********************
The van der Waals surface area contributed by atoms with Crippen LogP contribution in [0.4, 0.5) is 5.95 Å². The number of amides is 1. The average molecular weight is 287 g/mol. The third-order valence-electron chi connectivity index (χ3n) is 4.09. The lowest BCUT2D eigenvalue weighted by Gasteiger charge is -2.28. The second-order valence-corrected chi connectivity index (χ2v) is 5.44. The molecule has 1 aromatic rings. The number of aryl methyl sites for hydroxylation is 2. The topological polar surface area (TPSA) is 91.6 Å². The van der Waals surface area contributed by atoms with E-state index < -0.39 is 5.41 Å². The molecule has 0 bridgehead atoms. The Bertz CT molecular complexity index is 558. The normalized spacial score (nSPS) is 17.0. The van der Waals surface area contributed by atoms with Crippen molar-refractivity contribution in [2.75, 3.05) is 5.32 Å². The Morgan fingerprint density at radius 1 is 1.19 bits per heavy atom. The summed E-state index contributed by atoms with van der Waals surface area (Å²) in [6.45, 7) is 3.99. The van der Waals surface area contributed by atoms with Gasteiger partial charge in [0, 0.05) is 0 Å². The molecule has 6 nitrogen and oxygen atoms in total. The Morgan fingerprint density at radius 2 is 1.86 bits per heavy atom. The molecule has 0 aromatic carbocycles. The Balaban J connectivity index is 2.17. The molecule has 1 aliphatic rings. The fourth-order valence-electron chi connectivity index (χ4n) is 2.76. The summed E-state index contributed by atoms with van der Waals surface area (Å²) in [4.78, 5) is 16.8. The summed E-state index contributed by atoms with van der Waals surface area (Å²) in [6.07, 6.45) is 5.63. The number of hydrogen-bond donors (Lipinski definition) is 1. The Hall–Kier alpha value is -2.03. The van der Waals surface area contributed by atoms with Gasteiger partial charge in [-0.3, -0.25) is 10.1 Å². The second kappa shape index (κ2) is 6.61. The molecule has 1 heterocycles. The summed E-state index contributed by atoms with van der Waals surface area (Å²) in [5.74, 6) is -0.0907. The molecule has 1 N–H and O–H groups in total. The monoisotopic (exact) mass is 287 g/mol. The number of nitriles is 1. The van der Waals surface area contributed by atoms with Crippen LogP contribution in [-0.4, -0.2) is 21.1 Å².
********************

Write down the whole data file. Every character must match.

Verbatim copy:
The van der Waals surface area contributed by atoms with Crippen LogP contribution in [0.4, 0.5) is 5.95 Å². The number of amides is 1. The average molecular weight is 287 g/mol. The third-order valence-electron chi connectivity index (χ3n) is 4.09. The lowest BCUT2D eigenvalue weighted by Gasteiger charge is -2.28. The second-order valence-corrected chi connectivity index (χ2v) is 5.44. The molecule has 1 aromatic rings. The number of aryl methyl sites for hydroxylation is 2. The topological polar surface area (TPSA) is 91.6 Å². The van der Waals surface area contributed by atoms with E-state index < -0.39 is 5.41 Å². The molecule has 0 bridgehead atoms. The Bertz CT molecular complexity index is 558. The normalized spacial score (nSPS) is 17.0. The van der Waals surface area contributed by atoms with Crippen molar-refractivity contribution in [2.75, 3.05) is 5.32 Å². The Morgan fingerprint density at radius 1 is 1.19 bits per heavy atom. The summed E-state index contributed by atoms with van der Waals surface area (Å²) in [6.45, 7) is 3.99. The van der Waals surface area contributed by atoms with Gasteiger partial charge in [0, 0.05) is 0 Å². The molecule has 6 nitrogen and oxygen atoms in total. The Morgan fingerprint density at radius 2 is 1.86 bits per heavy atom. The molecule has 0 aromatic carbocycles. The Balaban J connectivity index is 2.17. The molecule has 1 aliphatic rings. The fourth-order valence-electron chi connectivity index (χ4n) is 2.76. The summed E-state index contributed by atoms with van der Waals surface area (Å²) in [4.78, 5) is 16.8. The summed E-state index contributed by atoms with van der Waals surface area (Å²) in [6.07, 6.45) is 5.63. The number of hydrogen-bond donors (Lipinski definition) is 1. The Hall–Kier alpha value is -2.03. The van der Waals surface area contributed by atoms with Gasteiger partial charge in [-0.3, -0.25) is 10.1 Å². The second kappa shape index (κ2) is 6.61. The molecule has 1 heterocycles. The summed E-state index contributed by atoms with van der Waals surface area (Å²) in [5.74, 6) is -0.0907. The molecule has 1 N–H and O–H groups in total. The monoisotopic (exact) mass is 287 g/mol. The number of nitriles is 1. The van der Waals surface area contributed by atoms with Crippen LogP contribution in [-0.4, -0.2) is 21.1 Å².